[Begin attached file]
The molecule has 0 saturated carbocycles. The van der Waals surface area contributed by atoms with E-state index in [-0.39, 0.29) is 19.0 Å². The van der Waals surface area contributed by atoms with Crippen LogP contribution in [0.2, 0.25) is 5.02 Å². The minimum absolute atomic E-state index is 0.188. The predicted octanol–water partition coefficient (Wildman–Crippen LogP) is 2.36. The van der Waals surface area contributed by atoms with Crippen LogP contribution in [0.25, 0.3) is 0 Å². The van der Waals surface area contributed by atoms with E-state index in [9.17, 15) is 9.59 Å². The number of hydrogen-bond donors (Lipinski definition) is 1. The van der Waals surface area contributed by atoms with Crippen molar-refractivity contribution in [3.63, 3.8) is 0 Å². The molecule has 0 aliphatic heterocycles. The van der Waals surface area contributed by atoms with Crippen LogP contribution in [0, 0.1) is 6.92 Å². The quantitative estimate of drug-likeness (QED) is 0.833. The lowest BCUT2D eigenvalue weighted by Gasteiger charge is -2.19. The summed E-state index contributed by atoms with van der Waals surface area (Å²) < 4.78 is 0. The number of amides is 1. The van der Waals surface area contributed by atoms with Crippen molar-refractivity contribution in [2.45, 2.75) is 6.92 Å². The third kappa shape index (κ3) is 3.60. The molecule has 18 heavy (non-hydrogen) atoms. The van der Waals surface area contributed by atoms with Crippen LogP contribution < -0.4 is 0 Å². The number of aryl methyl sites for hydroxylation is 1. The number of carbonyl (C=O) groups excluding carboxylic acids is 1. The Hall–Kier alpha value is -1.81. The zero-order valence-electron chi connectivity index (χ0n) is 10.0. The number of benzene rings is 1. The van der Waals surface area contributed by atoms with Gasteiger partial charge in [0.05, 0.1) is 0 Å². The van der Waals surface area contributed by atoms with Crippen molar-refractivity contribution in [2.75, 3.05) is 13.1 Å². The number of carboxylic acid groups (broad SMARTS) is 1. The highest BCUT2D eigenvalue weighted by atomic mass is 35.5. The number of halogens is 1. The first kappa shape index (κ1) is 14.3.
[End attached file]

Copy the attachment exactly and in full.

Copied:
The molecule has 0 saturated carbocycles. The van der Waals surface area contributed by atoms with E-state index in [-0.39, 0.29) is 19.0 Å². The van der Waals surface area contributed by atoms with Crippen LogP contribution in [0.2, 0.25) is 5.02 Å². The minimum absolute atomic E-state index is 0.188. The predicted octanol–water partition coefficient (Wildman–Crippen LogP) is 2.36. The van der Waals surface area contributed by atoms with Crippen LogP contribution in [0.25, 0.3) is 0 Å². The van der Waals surface area contributed by atoms with E-state index in [9.17, 15) is 9.59 Å². The number of hydrogen-bond donors (Lipinski definition) is 1. The van der Waals surface area contributed by atoms with Crippen molar-refractivity contribution in [3.63, 3.8) is 0 Å². The molecule has 0 aliphatic heterocycles. The van der Waals surface area contributed by atoms with Crippen LogP contribution in [0, 0.1) is 6.92 Å². The quantitative estimate of drug-likeness (QED) is 0.833. The lowest BCUT2D eigenvalue weighted by Gasteiger charge is -2.19. The summed E-state index contributed by atoms with van der Waals surface area (Å²) < 4.78 is 0. The number of amides is 1. The van der Waals surface area contributed by atoms with Crippen molar-refractivity contribution in [2.45, 2.75) is 6.92 Å². The third kappa shape index (κ3) is 3.60. The molecule has 18 heavy (non-hydrogen) atoms. The van der Waals surface area contributed by atoms with Crippen LogP contribution < -0.4 is 0 Å². The number of aryl methyl sites for hydroxylation is 1. The number of carbonyl (C=O) groups excluding carboxylic acids is 1. The Hall–Kier alpha value is -1.81. The zero-order valence-electron chi connectivity index (χ0n) is 10.0. The number of benzene rings is 1. The van der Waals surface area contributed by atoms with Gasteiger partial charge in [0.05, 0.1) is 0 Å². The van der Waals surface area contributed by atoms with Crippen molar-refractivity contribution in [2.75, 3.05) is 13.1 Å². The number of carboxylic acid groups (broad SMARTS) is 1. The highest BCUT2D eigenvalue weighted by atomic mass is 35.5. The number of halogens is 1. The first kappa shape index (κ1) is 14.3.